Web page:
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Lights at the intersection take forever!! When your running late because of a tight schedule or even just slept in, time is your enemy. I've designed a system that allows a no stop intersection that will allow free flowing traffic to move on its way lights free!! this is just a model, but if I ever get a computer with the software used in industrial design I would love to upload some files!! (This is a quick instructable I made to share one of my ideas)

Step 1: Draft

First I started with an idea, I wanted to create an intersection that had no lights, what better way than to build a model to explain!!

Step 2: Base and Roads

For the base I hot glued two pieces of foam board left over from my starry night ceiling project. For the roads I used strips of cardboard.

Step 3: Main Roads

First thing is first, its time to create the two main roads, these are going to be flat against the ground. Now for the "intersecting" roads, we don't want any stops so how do we make them pass each other? We use a bridge!

Step 4: U-Turns

With U-Turns you can connect the two parallel roads to each other , so essentially from this viewpoint you have your "up and down."

Step 5: Turn Lanes

But what if you want to turn right? or left? I made a turn lane to handle this problem. No stops you just have to yield. And for left turns you have to take the turn lane and than the U-Turn lane which will be space out for reasonable time for switching the lanes.

Step 6: Thats It!

This is the No Stop Intersection in its glory! I drew arrows for a better understanding on how it all works and i hope this inspires everyone to build and design their own things!!

Interesting. We call that a Michigan left around here. I don't think they speed up flow, but they prevent head-on crashes. Check out the Paul B Henry Freeway (M-6) with a cloverleaf and a single point urban interchange. They are also doing prep work for a diverging diamond at Cascade and I-96. I hate the SPUI, and in a couple years I'll be driving that diamond to and from work.
<p>Nice! I usually say take a right and flip a U-ey haha!! Ill definitely check out the freeway!</p>
Maybe the go left problem can be solved like this. Then the bridges need to be placed a little but further from each other. Then you only have an intersection for the go lefters then you can skip the u turns which can cause a traffic jam for the other directions.
<p>I love the idea! Thanks for sending a picture!!</p>
<p>But if the traffic is quite dense you are probably going to have to stop to wait for a gap and that might cause traffic in another carriageway to snarl up. What about a roundabout inbetween the two highways?</p>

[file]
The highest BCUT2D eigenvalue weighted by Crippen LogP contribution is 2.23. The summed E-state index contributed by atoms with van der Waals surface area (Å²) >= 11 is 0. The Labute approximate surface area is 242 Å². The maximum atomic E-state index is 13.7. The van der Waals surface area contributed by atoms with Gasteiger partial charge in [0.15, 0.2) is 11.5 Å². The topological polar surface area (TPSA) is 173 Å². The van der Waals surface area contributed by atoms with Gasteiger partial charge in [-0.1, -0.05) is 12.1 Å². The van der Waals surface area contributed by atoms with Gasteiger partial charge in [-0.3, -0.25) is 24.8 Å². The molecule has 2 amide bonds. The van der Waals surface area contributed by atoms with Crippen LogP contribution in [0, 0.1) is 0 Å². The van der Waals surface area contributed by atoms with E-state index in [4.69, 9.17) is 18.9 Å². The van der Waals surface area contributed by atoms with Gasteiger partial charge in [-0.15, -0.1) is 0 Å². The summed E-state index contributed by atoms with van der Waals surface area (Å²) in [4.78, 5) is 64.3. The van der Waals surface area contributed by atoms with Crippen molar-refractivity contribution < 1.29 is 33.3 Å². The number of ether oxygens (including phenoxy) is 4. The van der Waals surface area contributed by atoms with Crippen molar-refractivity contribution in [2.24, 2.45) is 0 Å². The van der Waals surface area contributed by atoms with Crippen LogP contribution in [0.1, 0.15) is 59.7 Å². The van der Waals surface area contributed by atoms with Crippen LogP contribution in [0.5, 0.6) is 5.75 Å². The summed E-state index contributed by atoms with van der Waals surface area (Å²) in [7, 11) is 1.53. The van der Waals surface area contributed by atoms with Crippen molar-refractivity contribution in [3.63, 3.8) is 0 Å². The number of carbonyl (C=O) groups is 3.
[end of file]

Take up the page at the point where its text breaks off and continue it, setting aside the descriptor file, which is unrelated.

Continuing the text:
<p>Thats true! I didnt think of that, I love the idea!</p>
<p>Looks really cool, I going to show this to my little nephew.</p>
<p>Thanks! I hope this inspires him!</p>
<p>I like your model. I think your solution has a place, particularly in an intersection where most of the traffic is through traffic (there isn't much turning, most are going north/south or east/west).</p><p>I appreciated the response from livichris. I would like to see his comparison, however, to the cost (including land area requred) to a cloverleaf. I do think that in the right situation, this would be very nearly as efficient as a cloverleaf.</p><p>I have seen the &quot;u-turn in the median&quot; model used in central California. I think it has merit.</p>
Thanks! I would hope to see a comparison too and if it's worth the trouble I would love to see one of these built on a larger scale!
great model, particularly like the V shaped bridge pier. I'm a Civil Engineer who designs bridges in the UK. Assuming a 5.7m clearance below your bridge and a bridge deck thickness of another 1.4m, the ramps on either side approaching your crossing would need to be about 200m long on each side assuming a 4% approach gradient. Add to that your bridge spanning 2 lanes of traffic, 2 footways and a central reserve and you're probably looking at a bridge with a span of 24m and a similar width. In the UK an arrangement of this sort would probably cost in the region of &pound;3.5-&pound;4m. you can see how for a lot of junctions, traffic lights and congestion is the preferred option.
Thanks for the input! The cost of something like this totally blew over my head haha!! I'm glad to hear back from someone who designs these for a living!

About This Instructable

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Bio: I'm into 3d design mainly on Autodesk inventor, I love to 3d print, and am currently working with arduino (kinda). Visit my site where ... More »
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